4. 360-degree Feedback for Less Subjective Judgment
Most large organisations already use 360-degree feedback, a process of getting input from those who work with an employee as well as directly from the employee, yet many companies make this step secondary to the main performance review.
"Making subjective judgments based on one person's perception or opinion is fraught with bias," says Angelo Kinicki, professor at the W.P. Carey School of Business at Arizona State University. He suggests getting wider input, adding, "The use of 360-degree feedback is a good way to accomplish this part of an employee's evaluation."
5. Real-Time Performance Tracking
What if you could track employee performance in a more constant fashion? That's the idea behind tools such as WorkIQ, which tracks call center performance, tech support and other transaction-based roles. Meanwhile, the Salesforce.com add-on Cloudapps uses gamification to track sales performance.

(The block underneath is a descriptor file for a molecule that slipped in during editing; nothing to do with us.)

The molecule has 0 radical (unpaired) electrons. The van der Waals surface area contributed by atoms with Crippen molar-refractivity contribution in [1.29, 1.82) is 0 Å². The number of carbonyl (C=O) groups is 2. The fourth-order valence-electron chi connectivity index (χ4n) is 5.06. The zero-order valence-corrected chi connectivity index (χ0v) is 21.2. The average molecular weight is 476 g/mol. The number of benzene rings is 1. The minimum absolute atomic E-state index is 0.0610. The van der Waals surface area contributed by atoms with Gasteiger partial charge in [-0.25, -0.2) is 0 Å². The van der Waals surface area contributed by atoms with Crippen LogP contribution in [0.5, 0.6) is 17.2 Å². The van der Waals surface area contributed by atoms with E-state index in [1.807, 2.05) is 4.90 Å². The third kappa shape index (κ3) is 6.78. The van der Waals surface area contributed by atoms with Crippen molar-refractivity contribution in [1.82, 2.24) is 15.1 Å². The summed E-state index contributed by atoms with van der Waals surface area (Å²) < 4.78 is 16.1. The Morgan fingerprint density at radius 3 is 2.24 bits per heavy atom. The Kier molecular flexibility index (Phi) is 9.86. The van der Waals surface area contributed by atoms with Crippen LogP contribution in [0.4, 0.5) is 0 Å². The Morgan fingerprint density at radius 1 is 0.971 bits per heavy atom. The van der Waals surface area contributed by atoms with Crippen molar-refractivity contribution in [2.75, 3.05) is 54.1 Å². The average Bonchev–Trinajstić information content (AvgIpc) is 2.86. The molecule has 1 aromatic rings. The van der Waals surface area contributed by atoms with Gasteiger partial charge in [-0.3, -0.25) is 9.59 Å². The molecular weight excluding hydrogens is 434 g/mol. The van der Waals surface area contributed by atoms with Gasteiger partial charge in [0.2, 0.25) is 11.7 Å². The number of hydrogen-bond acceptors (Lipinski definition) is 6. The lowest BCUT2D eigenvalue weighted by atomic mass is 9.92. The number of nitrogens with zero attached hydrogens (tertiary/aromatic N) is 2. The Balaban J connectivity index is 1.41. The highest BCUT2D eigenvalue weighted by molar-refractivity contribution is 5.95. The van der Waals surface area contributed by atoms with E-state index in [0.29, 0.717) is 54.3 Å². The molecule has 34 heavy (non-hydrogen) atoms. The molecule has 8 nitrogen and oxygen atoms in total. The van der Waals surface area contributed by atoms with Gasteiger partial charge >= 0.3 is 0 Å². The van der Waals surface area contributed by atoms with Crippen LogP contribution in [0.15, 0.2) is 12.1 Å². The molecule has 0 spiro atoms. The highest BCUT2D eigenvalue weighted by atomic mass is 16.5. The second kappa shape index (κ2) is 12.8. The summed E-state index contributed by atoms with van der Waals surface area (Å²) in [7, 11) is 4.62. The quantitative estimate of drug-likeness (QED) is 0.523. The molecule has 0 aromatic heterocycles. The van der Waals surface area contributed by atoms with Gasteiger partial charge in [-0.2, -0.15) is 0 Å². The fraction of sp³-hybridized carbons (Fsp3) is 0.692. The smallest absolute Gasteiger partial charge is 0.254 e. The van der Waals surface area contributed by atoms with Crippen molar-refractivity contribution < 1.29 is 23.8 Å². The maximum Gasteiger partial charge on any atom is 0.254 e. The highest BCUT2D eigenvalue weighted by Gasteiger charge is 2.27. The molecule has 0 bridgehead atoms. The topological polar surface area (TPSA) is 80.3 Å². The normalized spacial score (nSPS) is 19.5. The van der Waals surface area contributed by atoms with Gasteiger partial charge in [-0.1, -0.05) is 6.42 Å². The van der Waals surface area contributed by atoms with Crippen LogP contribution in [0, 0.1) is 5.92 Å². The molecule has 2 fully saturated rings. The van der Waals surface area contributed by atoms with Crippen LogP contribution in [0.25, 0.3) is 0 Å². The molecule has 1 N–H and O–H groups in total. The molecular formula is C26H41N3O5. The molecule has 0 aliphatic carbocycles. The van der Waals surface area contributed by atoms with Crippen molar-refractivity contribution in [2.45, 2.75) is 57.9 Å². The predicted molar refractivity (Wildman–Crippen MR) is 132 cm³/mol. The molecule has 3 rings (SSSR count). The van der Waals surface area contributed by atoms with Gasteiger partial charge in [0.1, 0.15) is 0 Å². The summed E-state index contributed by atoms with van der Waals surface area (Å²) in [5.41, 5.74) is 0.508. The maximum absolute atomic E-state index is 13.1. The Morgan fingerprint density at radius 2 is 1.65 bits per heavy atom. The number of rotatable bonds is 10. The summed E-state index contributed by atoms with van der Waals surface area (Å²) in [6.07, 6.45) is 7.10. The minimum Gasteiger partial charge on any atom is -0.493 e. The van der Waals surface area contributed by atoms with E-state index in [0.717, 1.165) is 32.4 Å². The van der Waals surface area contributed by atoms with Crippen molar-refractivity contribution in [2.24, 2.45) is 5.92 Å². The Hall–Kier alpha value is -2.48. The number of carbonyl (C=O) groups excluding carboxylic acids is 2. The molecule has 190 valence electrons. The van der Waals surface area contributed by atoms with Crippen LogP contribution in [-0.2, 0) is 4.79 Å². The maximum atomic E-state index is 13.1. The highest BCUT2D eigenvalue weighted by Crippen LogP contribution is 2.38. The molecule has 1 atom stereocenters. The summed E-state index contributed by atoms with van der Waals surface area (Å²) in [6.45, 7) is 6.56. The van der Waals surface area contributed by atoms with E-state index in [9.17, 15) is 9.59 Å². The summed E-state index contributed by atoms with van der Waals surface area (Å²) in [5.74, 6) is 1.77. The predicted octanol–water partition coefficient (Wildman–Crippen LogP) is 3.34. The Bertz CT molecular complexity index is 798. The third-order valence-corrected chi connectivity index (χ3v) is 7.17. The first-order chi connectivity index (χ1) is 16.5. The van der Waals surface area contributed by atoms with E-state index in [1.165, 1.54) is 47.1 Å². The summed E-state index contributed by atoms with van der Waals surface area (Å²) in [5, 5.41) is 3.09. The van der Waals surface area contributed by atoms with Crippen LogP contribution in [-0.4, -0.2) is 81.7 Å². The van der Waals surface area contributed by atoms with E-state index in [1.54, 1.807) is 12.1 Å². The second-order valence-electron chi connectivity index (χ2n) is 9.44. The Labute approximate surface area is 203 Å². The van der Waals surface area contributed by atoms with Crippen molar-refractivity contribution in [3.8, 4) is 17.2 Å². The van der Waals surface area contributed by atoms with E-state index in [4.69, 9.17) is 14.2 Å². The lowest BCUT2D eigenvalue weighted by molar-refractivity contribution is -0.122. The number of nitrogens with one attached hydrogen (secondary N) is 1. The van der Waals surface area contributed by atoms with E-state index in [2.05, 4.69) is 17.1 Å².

"Immediate performance feedback lets supervisors and line managers course-correct on the spot, rather than after the damage is done," Rowan says.
6. Social Media as Evaluation Aid
It's easy to forget how social media can play a role in evaluating employee progress as well. One strength of tools such as SuccessFactors (from SAP) is the capability to track how employees collaborate and solve problems.
Rowan says social media is a great way to monitor and track the employee "wins" for an organization. However, Twitter and Facebook aren't as useful for tracking performance problems, as failures are rarely posted in public.
"While social media is all great in theory, it's my opinion that traditional appraisals won't go away altogether soon," she says. "Instead, new means will augment but not replace."
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